PROJECT – RIDGED RAGLAN

A break from the monolith of text that this blog has become.

I’ve been having an on-line chat with a knitter looking for something to do with a pile of small balls/many colors of worsted weight yarn salvaged from a ravelled back Intarsia sweater. I recommended the Ridged Raglan from Knitters Magazine #54,?Spring 1999 issue.

This is my 6-year old’s all-time favorite sweater:

Also please excuse the blurry photo. Some days the camera and I get along, others we war. Believe it or not, this is the best of ten shots.

This pattern is by Gerdine Crawford Strong, and in my opinion is the last thing?Knitters published that was a "gotta knit it" project, and the last thing I’ve made from their pages. But my disappointment in their current direction is food for another day’s post.

Ms. Strong’s pattern is pretzel-clever. It’s knit vertically, with the arm and front (or back) panel knit at the same time – decreases form the raglan lines. The "ribbing" bands at waist and cuff are actually garter stitch worked at the same time as the sweater arms/body. The idea is presented in sizes from little kid through adult XXL, and as both a pullover and as a cardigan. It calls for a worsted weight acrylic, but anything knitted to the same gauge can be used.

I hate to make more than one of anything, but I’ve done three of these sweaters. One was a two-blues cardigan in Encore (a mostly acrylic/wool blend); the one above is a pullover in three citrus colors of?Record 210, an Aran weight unmercerized cotton; and one was?a pullover in Tahki Cotton Classic, all in tiny balls salvaged from a five-pastel intarsia project abandoned by my mother. For the latter two I had to play a bit with the pattern to accommodate differences in gauge.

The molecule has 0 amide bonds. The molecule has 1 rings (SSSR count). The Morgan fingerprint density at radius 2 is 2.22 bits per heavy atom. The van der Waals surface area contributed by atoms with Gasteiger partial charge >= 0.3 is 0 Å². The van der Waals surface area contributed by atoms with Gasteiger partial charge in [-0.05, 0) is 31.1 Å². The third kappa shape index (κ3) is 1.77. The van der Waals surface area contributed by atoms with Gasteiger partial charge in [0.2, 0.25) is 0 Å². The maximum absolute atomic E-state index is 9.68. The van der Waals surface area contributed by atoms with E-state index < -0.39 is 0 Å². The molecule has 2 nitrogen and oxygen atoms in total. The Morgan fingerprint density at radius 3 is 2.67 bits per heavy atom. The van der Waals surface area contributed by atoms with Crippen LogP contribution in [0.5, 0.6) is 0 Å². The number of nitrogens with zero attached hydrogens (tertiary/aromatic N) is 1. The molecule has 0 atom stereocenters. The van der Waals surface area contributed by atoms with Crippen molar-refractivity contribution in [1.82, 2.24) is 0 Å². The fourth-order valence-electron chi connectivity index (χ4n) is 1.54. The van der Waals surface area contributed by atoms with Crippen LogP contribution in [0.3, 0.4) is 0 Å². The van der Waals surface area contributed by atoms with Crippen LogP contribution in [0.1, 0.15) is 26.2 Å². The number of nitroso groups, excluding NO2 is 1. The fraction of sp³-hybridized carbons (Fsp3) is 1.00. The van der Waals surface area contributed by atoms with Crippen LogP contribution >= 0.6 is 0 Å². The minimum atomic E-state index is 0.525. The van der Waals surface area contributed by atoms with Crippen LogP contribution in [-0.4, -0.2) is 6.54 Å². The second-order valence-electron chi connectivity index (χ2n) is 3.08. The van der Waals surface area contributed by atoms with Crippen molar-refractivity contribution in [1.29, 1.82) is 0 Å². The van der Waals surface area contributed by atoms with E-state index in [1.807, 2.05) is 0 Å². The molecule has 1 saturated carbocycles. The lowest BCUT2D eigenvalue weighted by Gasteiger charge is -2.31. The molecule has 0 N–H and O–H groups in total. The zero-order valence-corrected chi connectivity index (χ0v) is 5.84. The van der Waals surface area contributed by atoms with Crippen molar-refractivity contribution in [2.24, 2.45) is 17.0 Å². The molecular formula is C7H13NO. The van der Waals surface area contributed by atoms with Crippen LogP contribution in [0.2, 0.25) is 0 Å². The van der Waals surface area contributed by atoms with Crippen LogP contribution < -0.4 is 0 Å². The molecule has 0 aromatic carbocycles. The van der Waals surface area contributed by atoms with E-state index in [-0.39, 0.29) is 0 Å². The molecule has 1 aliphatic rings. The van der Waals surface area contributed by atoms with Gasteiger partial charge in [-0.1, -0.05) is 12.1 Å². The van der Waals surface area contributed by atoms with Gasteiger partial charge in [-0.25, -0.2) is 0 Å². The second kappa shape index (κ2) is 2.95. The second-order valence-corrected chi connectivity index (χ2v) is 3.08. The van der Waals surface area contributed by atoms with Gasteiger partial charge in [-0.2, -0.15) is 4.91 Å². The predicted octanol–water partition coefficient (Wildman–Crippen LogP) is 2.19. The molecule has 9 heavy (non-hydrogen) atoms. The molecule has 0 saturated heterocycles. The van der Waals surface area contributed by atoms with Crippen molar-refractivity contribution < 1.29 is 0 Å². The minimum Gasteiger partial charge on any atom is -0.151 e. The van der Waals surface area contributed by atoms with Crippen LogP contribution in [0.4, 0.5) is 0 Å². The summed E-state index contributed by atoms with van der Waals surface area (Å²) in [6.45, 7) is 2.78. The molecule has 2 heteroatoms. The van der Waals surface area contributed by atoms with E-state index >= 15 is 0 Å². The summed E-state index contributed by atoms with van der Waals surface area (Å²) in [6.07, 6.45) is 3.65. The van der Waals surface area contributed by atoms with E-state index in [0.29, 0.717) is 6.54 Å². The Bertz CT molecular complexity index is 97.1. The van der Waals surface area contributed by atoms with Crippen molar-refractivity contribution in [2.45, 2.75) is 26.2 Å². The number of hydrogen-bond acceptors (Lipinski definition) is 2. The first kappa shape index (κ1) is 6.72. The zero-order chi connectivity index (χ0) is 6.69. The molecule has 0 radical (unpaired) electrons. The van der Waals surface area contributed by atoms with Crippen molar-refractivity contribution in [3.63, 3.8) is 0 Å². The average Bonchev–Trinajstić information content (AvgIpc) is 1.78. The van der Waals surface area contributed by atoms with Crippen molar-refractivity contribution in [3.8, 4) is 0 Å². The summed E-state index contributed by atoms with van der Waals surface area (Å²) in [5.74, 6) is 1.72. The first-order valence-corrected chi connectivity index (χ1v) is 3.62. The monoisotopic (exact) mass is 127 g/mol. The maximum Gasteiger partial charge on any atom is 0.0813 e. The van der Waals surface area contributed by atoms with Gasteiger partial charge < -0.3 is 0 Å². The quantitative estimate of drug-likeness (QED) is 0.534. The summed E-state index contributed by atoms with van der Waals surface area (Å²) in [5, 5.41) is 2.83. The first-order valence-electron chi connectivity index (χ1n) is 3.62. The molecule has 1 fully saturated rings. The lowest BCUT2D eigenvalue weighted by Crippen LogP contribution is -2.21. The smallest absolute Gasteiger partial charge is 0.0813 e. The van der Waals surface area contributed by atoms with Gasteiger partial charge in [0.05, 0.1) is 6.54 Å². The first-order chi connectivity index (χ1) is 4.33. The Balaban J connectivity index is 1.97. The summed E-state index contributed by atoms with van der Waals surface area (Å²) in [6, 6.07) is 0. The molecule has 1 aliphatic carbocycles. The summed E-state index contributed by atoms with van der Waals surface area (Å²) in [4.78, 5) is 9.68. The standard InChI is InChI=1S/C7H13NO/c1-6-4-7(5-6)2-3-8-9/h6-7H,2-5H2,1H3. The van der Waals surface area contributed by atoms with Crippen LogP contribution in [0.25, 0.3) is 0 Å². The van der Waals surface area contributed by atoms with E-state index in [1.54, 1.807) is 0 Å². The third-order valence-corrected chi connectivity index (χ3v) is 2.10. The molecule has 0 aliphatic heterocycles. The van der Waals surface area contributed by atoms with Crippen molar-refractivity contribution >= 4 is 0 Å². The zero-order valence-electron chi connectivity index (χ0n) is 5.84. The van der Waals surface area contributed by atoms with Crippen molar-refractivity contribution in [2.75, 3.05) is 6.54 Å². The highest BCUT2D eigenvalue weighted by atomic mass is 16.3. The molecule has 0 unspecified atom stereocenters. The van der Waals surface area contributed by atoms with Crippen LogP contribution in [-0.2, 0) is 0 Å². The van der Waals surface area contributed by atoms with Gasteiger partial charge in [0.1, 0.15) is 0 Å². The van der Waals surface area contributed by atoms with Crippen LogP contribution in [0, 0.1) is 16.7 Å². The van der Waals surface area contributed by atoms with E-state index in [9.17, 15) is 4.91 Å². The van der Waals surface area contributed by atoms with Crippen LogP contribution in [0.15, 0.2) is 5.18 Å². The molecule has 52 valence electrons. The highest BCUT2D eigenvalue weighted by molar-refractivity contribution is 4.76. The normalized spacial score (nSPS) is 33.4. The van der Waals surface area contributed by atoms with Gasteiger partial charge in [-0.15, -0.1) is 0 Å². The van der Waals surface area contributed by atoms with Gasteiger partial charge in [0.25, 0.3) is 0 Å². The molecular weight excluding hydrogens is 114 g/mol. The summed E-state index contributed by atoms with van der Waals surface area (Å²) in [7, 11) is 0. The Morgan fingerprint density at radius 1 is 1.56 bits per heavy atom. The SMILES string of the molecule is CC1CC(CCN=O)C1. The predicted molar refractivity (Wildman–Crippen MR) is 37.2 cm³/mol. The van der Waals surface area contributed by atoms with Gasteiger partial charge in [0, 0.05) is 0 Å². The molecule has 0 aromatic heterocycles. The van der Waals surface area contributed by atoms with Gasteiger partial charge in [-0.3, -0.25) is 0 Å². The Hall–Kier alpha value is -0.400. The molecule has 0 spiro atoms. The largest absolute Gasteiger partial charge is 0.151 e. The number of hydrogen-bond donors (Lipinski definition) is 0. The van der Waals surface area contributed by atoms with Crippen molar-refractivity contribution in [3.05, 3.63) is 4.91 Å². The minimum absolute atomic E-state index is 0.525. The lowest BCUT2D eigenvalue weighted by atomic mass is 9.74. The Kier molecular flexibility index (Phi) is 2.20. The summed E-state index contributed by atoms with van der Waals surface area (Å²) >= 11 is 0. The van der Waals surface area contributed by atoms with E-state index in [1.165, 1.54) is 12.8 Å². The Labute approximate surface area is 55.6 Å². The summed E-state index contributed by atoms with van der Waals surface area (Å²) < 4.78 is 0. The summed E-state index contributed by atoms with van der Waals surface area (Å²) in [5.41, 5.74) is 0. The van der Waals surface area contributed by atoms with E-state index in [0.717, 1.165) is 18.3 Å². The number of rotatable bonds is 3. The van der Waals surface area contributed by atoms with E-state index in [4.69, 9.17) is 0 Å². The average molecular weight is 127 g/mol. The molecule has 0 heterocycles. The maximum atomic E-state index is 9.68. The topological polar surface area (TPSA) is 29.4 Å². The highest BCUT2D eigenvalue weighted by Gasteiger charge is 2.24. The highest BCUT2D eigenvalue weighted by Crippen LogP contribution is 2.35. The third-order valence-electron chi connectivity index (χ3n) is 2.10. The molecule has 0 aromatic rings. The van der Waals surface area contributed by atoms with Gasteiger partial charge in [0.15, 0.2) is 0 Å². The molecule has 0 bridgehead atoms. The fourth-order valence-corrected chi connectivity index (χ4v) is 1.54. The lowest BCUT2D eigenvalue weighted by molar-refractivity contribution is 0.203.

As you can see, there are tons of scope for fun with this project. It’s a great vehicle for using up bits and drabs. You need one color for the purl welts that?unite the piece as a whole (in my case, navy blue, orange and white respectively), but the individual stockinette stripes can be anything, from scraps leftover from several different projects to one of those hand-dyed yarns that can be so challenging to use effectively.

My only caution is that if you do choose to use cotton take care with the cuffs. Knit an extra garter stitch ridge, and try to work them loosely otherwise they can be too tight for quick dressing. Wool and wool blends however are naturally more elastic than cotton, and don’t present this problem.

If you go searching for the Knitters #54, Spring 1999, it looks like this:

A final note to US citizens – go vote or lose your right to complain for the next four years.

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